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November 12, 2010 at 01:11 PM EST

Boy, one thing you cannot accuse Fringe of is doling out information in teasing little bits. Last night’s episode titled “6955 kHz” presented a large amount of information that I’d call an info-dump if that phrase didn’t mar the elegance, the inventive wit, of what we witnessed.

The hour began with quick scenes of three people, one each in Maine, New York, and New Hampshire, communicating via chat-room about a series of numbers, and just as they seemed on the verge of making a collective discovery about the pattern in those numbers, they suffered sudden attacks of “retrograde amnesia.” They could not recall who they were, let alone what their numbers work was about — a case for Fringe Division. In “our world.”

In the early days of this series, the amnesia would have been a bit of spookiness to be presented before the credits, a case that would be picked up by Olivia and Broyles and solved with the help of Peter and Walter, with a prominent sub-plot that involved the ongoing mythology of the show. In the current, superlative Fringe, the case is the mythology — a vehicle for both an hour’s-worth of exciting mystery-solving (Walter even referred to Peter and Astrid as “Holmes” and “Watson”) and a deeply gratifying enrichment of everything any hardcore Fringe fan has been tracking for lo these many months.

One of the delights of “6955 kHz” was that many key details were provided by characters who don’t often serve that function. For example, it’s Broyles who uses the term “numbers stations” to define what it was that the amnesia-struck people were trying to reconcile (and Fringe did not make up “number stations“). And Nina Sharpe, usually the soul of discretion, said there had been investigations into this phenomena for decades, specifically this evening’s example of “artificially generated voices reciting random numbers.”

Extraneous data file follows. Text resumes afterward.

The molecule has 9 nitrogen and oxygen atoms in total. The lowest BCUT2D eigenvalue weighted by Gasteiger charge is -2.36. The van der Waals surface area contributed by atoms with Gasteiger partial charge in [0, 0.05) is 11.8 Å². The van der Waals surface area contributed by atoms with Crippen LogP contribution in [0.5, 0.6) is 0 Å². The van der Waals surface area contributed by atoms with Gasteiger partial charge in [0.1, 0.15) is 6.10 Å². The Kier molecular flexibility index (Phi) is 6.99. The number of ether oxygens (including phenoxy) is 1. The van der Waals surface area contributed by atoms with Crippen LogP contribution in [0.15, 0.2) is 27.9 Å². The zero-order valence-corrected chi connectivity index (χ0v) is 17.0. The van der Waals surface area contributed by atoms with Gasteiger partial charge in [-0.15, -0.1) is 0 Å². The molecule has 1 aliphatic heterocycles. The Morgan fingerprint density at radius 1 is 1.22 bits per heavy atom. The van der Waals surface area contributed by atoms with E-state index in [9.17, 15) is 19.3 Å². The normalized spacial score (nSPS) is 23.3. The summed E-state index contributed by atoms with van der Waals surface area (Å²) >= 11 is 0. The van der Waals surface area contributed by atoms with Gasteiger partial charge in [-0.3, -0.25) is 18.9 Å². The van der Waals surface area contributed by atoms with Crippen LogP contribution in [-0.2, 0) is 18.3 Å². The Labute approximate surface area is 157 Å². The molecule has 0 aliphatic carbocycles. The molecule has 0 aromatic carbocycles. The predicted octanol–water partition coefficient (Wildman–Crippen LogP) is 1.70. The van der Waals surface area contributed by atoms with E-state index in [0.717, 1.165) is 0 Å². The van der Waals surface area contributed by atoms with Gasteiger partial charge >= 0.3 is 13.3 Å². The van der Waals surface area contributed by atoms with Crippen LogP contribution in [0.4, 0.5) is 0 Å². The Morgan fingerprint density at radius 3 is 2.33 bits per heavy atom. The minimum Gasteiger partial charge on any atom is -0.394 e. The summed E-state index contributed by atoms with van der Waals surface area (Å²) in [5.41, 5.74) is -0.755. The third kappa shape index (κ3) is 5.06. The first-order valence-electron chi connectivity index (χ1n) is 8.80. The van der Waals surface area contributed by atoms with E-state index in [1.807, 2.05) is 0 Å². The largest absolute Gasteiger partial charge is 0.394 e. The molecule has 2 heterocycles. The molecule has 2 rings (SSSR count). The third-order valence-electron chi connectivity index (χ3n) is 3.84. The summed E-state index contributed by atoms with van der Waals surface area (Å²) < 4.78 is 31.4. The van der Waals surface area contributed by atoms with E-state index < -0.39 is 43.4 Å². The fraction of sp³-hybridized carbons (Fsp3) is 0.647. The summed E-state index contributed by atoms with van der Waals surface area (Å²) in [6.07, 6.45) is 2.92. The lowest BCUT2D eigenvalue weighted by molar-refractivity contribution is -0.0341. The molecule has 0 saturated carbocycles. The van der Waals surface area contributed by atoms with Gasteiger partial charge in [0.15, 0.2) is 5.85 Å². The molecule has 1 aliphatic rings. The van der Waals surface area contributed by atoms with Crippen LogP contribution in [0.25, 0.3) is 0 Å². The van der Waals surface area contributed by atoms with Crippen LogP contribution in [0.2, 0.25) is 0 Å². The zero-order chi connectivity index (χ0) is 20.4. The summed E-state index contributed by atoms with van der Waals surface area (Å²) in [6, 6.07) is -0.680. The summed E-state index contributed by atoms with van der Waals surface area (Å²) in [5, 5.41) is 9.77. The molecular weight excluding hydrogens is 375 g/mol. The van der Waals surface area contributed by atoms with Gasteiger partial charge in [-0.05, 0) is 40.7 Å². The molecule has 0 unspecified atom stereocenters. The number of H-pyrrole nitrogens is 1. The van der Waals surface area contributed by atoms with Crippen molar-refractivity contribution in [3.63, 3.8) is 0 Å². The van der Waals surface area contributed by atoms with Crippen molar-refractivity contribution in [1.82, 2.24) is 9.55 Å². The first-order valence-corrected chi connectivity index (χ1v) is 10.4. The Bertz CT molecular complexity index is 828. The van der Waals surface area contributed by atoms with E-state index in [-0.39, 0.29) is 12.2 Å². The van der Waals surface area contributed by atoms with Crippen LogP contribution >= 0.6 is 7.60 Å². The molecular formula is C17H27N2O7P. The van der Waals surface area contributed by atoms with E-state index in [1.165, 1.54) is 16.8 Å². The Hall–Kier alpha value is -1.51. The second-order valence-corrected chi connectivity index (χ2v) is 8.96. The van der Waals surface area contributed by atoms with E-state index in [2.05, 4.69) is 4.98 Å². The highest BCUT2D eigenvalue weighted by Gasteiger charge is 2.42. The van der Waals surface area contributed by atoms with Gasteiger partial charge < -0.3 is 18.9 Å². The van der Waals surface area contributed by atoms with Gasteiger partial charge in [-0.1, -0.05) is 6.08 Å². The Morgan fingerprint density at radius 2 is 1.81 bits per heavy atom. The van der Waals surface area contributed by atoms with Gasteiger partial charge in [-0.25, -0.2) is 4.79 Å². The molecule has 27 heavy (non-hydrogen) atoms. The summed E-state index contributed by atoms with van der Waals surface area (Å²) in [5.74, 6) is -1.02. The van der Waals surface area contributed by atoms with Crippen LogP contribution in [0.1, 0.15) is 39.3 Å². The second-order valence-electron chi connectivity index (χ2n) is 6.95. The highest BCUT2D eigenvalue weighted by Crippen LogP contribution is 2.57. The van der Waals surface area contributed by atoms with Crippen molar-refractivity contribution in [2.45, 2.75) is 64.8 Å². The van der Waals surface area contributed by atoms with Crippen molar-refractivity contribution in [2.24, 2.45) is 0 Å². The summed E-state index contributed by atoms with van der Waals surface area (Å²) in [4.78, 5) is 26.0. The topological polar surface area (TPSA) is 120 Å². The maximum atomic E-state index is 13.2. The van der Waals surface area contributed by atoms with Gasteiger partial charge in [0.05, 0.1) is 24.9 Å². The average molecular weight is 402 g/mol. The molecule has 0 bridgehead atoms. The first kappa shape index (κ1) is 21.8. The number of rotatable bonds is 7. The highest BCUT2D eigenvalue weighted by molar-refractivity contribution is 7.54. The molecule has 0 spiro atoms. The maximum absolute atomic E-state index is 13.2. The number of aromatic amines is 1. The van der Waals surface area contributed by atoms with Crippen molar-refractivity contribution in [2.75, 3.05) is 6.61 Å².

Walter, on the other hand, wasn’t immediately spouting theories and dropping wisdom — he was too distracted and upset with Peter for the son’s continued attempts to figure out how the piece of the doomsday device he’d encountered on the Other Side worked. “You might as well be building a nuclear bomb!” and “Your wretched experiment!” were Walter’s mildest imprecations. Pretty soon, however, he was caught up in the week’s case, mostly because it involved tech dear to his countercultural heart: analog, not digital. Thus the line of the night: “I knew my Jimi Hendrix wah-wah pedal would come in handy.” Affixing it to the voice captured on reel-to-reel tape, chattering about ham-radio aficionados, he separated out the numbers and a separate tone, a pulse, implanted to wipe memories clean. This latter effect was added by a shape-shifter who took the form of Marshall Flinkman Joseph Feller (Kevin Weisman, executing a fine turn as an Other Side soldier), who set off another mind-wipe in a small aircraft and caused the deaths of six people. He reported to Altivia (thus making her at the least an accomplice to murder, let us not ever forget from this point on), and went splat on the sidewalk after he’d exhausted his usefulness to her and would have been a threat to her cover had she not pushed him out a window.